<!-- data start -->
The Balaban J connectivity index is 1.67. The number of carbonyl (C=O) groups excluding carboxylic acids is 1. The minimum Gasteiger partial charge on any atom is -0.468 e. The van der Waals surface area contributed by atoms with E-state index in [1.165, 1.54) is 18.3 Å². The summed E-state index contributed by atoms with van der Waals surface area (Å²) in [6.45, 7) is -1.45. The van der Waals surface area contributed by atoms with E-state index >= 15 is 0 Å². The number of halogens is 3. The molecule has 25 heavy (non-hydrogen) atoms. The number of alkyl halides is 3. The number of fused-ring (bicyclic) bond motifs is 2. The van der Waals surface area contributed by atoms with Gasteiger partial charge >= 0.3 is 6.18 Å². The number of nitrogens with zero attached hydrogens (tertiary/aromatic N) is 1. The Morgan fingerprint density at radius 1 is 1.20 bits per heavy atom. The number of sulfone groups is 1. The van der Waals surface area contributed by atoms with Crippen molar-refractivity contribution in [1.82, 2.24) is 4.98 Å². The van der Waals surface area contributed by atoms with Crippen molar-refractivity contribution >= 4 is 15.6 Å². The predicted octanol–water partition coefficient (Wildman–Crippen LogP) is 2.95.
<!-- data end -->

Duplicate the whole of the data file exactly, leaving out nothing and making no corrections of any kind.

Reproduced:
The Balaban J connectivity index is 1.67. The number of carbonyl (C=O) groups excluding carboxylic acids is 1. The minimum Gasteiger partial charge on any atom is -0.468 e. The van der Waals surface area contributed by atoms with E-state index in [1.165, 1.54) is 18.3 Å². The summed E-state index contributed by atoms with van der Waals surface area (Å²) in [6.45, 7) is -1.45. The van der Waals surface area contributed by atoms with E-state index >= 15 is 0 Å². The number of halogens is 3. The molecule has 25 heavy (non-hydrogen) atoms. The number of alkyl halides is 3. The number of fused-ring (bicyclic) bond motifs is 2. The van der Waals surface area contributed by atoms with Gasteiger partial charge >= 0.3 is 6.18 Å². The number of nitrogens with zero attached hydrogens (tertiary/aromatic N) is 1. The Morgan fingerprint density at radius 1 is 1.20 bits per heavy atom. The number of sulfone groups is 1. The van der Waals surface area contributed by atoms with Crippen molar-refractivity contribution in [1.82, 2.24) is 4.98 Å². The van der Waals surface area contributed by atoms with Crippen molar-refractivity contribution >= 4 is 15.6 Å². The predicted octanol–water partition coefficient (Wildman–Crippen LogP) is 2.95.